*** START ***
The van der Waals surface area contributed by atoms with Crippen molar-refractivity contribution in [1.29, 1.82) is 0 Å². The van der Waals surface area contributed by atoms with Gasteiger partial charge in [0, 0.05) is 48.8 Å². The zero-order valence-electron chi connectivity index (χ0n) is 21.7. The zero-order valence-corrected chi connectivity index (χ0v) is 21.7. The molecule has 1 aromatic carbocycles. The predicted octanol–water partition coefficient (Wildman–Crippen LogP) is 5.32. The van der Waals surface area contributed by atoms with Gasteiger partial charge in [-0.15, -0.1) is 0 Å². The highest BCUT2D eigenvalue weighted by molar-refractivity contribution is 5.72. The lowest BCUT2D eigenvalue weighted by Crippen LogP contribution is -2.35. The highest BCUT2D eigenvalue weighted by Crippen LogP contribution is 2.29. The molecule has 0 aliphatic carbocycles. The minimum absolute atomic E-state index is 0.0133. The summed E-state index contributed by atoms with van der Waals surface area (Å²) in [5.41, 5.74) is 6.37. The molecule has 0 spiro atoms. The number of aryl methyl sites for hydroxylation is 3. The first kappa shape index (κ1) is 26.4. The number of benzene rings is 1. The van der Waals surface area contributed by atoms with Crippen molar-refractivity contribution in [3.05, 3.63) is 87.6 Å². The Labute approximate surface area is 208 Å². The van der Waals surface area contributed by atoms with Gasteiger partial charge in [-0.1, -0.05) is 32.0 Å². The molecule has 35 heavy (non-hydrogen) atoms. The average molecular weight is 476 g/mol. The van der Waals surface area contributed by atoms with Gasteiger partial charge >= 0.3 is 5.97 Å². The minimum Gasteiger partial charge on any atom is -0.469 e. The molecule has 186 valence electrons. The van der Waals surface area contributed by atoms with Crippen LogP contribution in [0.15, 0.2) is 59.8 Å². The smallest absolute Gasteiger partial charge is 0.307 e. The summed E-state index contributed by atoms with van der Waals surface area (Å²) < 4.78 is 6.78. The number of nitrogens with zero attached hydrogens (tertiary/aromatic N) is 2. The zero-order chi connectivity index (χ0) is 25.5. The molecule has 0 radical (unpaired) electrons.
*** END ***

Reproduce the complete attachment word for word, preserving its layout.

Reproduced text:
The van der Waals surface area contributed by atoms with Crippen molar-refractivity contribution in [1.29, 1.82) is 0 Å². The van der Waals surface area contributed by atoms with Gasteiger partial charge in [0, 0.05) is 48.8 Å². The zero-order valence-electron chi connectivity index (χ0n) is 21.7. The zero-order valence-corrected chi connectivity index (χ0v) is 21.7. The molecule has 1 aromatic carbocycles. The predicted octanol–water partition coefficient (Wildman–Crippen LogP) is 5.32. The van der Waals surface area contributed by atoms with Gasteiger partial charge in [-0.15, -0.1) is 0 Å². The highest BCUT2D eigenvalue weighted by molar-refractivity contribution is 5.72. The lowest BCUT2D eigenvalue weighted by Crippen LogP contribution is -2.35. The highest BCUT2D eigenvalue weighted by Crippen LogP contribution is 2.29. The molecule has 0 aliphatic carbocycles. The minimum absolute atomic E-state index is 0.0133. The summed E-state index contributed by atoms with van der Waals surface area (Å²) in [5.41, 5.74) is 6.37. The molecule has 0 spiro atoms. The number of aryl methyl sites for hydroxylation is 3. The first kappa shape index (κ1) is 26.4. The number of benzene rings is 1. The van der Waals surface area contributed by atoms with Crippen molar-refractivity contribution in [3.05, 3.63) is 87.6 Å². The Labute approximate surface area is 208 Å². The van der Waals surface area contributed by atoms with Gasteiger partial charge in [-0.1, -0.05) is 32.0 Å². The molecule has 35 heavy (non-hydrogen) atoms. The average molecular weight is 476 g/mol. The van der Waals surface area contributed by atoms with Gasteiger partial charge >= 0.3 is 5.97 Å². The minimum Gasteiger partial charge on any atom is -0.469 e. The molecule has 186 valence electrons. The van der Waals surface area contributed by atoms with Crippen LogP contribution in [0.15, 0.2) is 59.8 Å². The smallest absolute Gasteiger partial charge is 0.307 e. The summed E-state index contributed by atoms with van der Waals surface area (Å²) < 4.78 is 6.78. The number of nitrogens with zero attached hydrogens (tertiary/aromatic N) is 2. The zero-order chi connectivity index (χ0) is 25.5. The molecule has 0 radical (unpaired) electrons.